To view the Windstream network map, visit https://www.windstreamenterprise.com/wholesale/interactive-map/.
Windstream Holdings, Inc., a FORTUNE 500 company, is a leading provider of advanced network communications and technology solutions. Windstream provides data networking, core transport, security, unified communications and managed services to mid-market, enterprise and wholesale customers across the U.S. The company also offers broadband, entertainment and security services for consumers and small and medium-sized businesses primarily in rural areas in 18 states. Services are delivered over multiple network platforms including a nationwide IP network, our proprietary cloud core architecture and on a local and long-haul fiber network spanning approximately 150,000 miles. Additional information is available at windstream.com or https://www.windstreamenterprise.com/wholesale/. Please visit our newsroom at news.windstream.com or follow us on Twitter at @Windstream.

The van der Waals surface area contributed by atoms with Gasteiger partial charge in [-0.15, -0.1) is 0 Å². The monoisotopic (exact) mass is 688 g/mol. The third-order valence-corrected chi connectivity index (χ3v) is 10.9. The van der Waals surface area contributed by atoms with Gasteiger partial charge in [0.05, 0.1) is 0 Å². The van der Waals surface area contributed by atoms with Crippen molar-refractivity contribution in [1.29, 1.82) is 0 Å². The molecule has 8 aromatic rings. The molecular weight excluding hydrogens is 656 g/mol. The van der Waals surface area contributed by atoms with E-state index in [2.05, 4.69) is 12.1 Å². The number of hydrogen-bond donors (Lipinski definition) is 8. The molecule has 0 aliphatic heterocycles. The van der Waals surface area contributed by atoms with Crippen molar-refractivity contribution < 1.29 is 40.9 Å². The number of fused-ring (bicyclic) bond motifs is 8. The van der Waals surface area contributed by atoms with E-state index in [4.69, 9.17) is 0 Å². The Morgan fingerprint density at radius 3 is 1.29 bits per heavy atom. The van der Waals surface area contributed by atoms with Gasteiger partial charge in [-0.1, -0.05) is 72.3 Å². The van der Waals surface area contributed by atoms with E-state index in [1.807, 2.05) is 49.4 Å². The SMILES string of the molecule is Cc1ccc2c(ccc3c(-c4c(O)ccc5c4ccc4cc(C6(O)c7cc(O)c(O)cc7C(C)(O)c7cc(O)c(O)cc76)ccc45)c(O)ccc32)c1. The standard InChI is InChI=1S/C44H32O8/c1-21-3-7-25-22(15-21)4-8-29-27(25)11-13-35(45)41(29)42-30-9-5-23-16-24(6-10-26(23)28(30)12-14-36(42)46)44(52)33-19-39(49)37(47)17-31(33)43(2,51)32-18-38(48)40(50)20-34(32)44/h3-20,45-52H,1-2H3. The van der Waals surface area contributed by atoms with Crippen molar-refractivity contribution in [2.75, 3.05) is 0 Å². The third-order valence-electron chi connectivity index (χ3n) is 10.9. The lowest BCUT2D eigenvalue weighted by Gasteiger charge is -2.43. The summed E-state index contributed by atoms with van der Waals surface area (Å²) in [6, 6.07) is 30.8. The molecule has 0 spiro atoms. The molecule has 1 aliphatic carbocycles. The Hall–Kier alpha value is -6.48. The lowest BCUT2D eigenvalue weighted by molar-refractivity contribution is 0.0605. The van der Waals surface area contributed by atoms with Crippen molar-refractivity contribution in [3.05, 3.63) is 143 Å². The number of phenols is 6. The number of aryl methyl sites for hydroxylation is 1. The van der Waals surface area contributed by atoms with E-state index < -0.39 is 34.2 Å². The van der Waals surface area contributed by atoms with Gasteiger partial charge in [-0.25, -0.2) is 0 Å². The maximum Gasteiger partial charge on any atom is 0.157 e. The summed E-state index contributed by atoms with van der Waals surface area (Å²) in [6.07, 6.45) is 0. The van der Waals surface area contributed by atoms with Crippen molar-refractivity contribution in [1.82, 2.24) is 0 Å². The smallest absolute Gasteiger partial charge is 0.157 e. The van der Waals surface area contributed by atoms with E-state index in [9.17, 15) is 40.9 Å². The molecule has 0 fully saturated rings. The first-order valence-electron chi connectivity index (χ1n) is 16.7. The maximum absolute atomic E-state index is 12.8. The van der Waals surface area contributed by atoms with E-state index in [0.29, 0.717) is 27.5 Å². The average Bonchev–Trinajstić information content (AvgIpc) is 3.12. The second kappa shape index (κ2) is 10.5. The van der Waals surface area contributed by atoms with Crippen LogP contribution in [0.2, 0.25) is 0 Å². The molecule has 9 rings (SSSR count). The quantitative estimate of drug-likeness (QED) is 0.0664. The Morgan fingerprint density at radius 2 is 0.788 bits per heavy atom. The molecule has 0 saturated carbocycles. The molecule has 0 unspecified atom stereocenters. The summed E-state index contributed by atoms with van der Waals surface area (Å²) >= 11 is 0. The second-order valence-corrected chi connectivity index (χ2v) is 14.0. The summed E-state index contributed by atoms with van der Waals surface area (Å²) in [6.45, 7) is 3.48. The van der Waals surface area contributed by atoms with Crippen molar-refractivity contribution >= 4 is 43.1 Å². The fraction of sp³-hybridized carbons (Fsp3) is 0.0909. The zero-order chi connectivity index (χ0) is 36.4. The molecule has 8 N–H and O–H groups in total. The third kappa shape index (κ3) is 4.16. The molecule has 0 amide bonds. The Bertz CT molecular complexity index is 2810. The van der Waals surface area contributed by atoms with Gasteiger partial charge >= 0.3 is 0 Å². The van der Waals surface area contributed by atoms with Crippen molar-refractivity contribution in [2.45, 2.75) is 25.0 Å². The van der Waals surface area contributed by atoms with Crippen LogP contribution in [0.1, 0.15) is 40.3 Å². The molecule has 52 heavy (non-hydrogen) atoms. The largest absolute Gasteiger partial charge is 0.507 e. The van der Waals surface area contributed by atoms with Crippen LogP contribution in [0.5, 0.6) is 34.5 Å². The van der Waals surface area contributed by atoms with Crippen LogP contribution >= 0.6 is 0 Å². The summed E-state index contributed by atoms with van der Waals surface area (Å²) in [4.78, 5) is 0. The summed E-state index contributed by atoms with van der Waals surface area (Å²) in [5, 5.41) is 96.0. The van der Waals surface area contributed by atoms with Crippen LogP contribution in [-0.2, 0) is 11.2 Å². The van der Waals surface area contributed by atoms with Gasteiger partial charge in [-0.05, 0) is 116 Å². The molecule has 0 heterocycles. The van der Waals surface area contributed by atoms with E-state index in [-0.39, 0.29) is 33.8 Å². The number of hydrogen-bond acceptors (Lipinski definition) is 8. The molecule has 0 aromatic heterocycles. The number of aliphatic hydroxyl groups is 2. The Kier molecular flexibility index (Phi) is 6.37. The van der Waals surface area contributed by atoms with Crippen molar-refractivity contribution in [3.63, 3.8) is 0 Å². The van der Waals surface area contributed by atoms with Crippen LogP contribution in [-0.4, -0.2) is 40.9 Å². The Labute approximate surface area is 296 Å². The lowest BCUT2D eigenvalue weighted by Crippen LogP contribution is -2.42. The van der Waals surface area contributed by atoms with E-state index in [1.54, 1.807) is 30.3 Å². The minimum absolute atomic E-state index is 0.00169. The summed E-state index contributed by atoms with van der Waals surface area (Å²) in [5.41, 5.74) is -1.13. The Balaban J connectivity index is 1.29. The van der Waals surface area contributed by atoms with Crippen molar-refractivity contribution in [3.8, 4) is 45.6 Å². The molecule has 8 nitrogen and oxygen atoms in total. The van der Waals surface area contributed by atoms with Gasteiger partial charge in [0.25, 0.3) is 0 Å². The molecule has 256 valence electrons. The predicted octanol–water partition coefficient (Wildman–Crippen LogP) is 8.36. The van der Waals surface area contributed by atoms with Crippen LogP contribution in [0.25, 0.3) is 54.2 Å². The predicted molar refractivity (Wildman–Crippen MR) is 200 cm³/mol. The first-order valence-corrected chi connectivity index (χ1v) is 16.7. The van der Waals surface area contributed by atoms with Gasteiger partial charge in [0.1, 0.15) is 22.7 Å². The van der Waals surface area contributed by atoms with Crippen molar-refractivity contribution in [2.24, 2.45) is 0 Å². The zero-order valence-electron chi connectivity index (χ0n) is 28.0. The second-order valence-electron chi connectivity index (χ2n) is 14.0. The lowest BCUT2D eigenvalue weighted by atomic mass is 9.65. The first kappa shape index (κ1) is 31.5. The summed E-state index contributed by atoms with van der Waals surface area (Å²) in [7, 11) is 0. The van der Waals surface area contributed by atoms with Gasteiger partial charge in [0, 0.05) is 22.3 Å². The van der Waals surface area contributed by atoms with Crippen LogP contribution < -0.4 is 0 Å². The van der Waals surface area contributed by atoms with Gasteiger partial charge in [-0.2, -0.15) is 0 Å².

Infinera is a global supplier of innovative networking solutions that enable carriers, cloud operators, governments, and enterprises to scale network bandwidth, accelerate service innovation, and automate network operations. The Infinera end-to-end packet optical portfolio delivers industry-leading economics and performance in long-haul, submarine, data center interconnect, and metro transport applications. To learn more about Infinera, visit www.infinera.com, follow us on Twitter @Infinera, and read our latest blog posts at www.infinera.com/blog.
Windstream Media Contact
Scott Morris, 501-748-5342